Traveling abroad creates confusing situations out of activities that are everyday back home. Whether for vacation or business, your trip should be about enjoyment, not worrying about offending your hosts or under-tipping the wait staff. Follow these do’s and don’ts, take a deep breath, and relax. Let’s go see the world!
Do your research. Etiquette varies so much from place to place that it is best to ask a local or consult the many Internet resources about a particular location’s tipping customs, table manners, and any other situations that you are likely to encounter. Vayama offers one option for research. Also, for our US readers, check the State Department for travel warnings and tips for traveling abroad. But do realize you may make a mistake. If you do, just apologize with grace. A good host would not hold ignorance of customs against you.
Don’t hold up the line. Your homemade jam may make the best hostess gift but may require you to check your bag. If you are carrying anything that TSA may find questionable, review their guidelines online before you leave for the airport.
Do be considerate of fellow passengers. Avoid dominating both armrests, playing your music too loudly (when permitted at all,) or taking so long to turn off your phone that the plane is late for take off. And for the sake of anyone over 5’4s knees, recline your seatback slowly.
Don’t get caught unprepared. Flight delays, bad weather and more can put a damper on a trip but bringing along a book or other entertainment can at least distract in the meantime.
Do respect houses of worship. Many popular tourist destinations include sacred places, from the Sistine Chapel to the Tian Tan Buddha. Often, these areas require more modest clothing than other local destinations so pay special attention when planning your trip. For instance, in Italy it can be very helpful to carry a pashmina that can put around bare shoulders to visit the many churches.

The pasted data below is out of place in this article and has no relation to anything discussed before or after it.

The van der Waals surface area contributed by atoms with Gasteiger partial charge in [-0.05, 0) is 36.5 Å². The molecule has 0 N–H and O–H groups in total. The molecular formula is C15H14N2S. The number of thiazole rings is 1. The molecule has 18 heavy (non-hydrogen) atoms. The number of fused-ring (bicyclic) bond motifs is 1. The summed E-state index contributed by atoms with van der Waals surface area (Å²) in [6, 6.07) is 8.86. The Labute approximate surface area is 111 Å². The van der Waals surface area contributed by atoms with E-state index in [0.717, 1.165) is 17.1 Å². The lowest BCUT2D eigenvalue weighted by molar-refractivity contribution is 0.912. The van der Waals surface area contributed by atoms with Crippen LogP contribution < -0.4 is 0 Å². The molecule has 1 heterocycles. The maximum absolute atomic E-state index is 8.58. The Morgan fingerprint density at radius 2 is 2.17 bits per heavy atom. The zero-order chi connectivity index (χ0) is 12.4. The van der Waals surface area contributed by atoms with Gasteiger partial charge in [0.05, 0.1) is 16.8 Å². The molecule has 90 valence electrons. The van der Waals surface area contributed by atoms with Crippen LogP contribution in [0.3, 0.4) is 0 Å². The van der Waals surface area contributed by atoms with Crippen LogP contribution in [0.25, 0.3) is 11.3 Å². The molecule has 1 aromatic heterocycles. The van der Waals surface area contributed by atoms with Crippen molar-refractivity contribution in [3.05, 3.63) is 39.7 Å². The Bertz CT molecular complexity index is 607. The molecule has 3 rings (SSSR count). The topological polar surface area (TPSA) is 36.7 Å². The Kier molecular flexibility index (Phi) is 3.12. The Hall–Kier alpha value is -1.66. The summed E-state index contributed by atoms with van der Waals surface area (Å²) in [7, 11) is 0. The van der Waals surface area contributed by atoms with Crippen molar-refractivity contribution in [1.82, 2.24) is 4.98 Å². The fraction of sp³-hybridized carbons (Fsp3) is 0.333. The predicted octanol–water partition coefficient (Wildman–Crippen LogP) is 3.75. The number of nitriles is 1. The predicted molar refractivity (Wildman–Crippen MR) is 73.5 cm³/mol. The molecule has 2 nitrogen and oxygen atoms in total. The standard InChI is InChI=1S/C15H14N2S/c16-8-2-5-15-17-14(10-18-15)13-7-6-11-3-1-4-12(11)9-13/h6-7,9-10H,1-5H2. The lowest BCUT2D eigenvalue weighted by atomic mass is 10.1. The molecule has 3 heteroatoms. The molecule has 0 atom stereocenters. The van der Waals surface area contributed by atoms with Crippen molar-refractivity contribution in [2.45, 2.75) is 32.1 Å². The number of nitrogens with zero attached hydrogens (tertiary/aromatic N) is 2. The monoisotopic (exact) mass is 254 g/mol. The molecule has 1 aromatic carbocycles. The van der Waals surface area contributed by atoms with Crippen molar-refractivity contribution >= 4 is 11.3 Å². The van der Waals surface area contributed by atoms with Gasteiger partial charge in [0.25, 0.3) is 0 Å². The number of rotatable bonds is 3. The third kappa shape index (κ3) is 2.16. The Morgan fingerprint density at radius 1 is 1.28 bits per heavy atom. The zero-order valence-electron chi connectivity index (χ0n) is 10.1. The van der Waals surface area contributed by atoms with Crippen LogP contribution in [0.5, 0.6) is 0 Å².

Don’t give in to language barriers. Some areas may require the use of a translator or guide, but technology also offers many solutions. Consider purchasing a handheld electronic translator or download an app to your phone to help with longer transactions. Learning a few key phrases will also help you get around and will show locals your interest in their culture.
Lastly, do dress smart on travel day. Dress comfortably, with layers, in shoes that you can slip on and off for security. We do miss, however, the days where one dressed up to fly (at least the dressing-up part.) So pick the comfortable maxidress or well-fitting jeans but please leave the sarongs for the beach and the sweatpants for home.
Please share etiquette you’ve learned while traveling in the comments. (Embarrassing stories about how you learned them are optional- but encouraged!) Traveling to the US? Here’s our advice for tipping. Loving the tassel pictured above? It’s from our June 2012 issue, along with two other great travel DIY projects.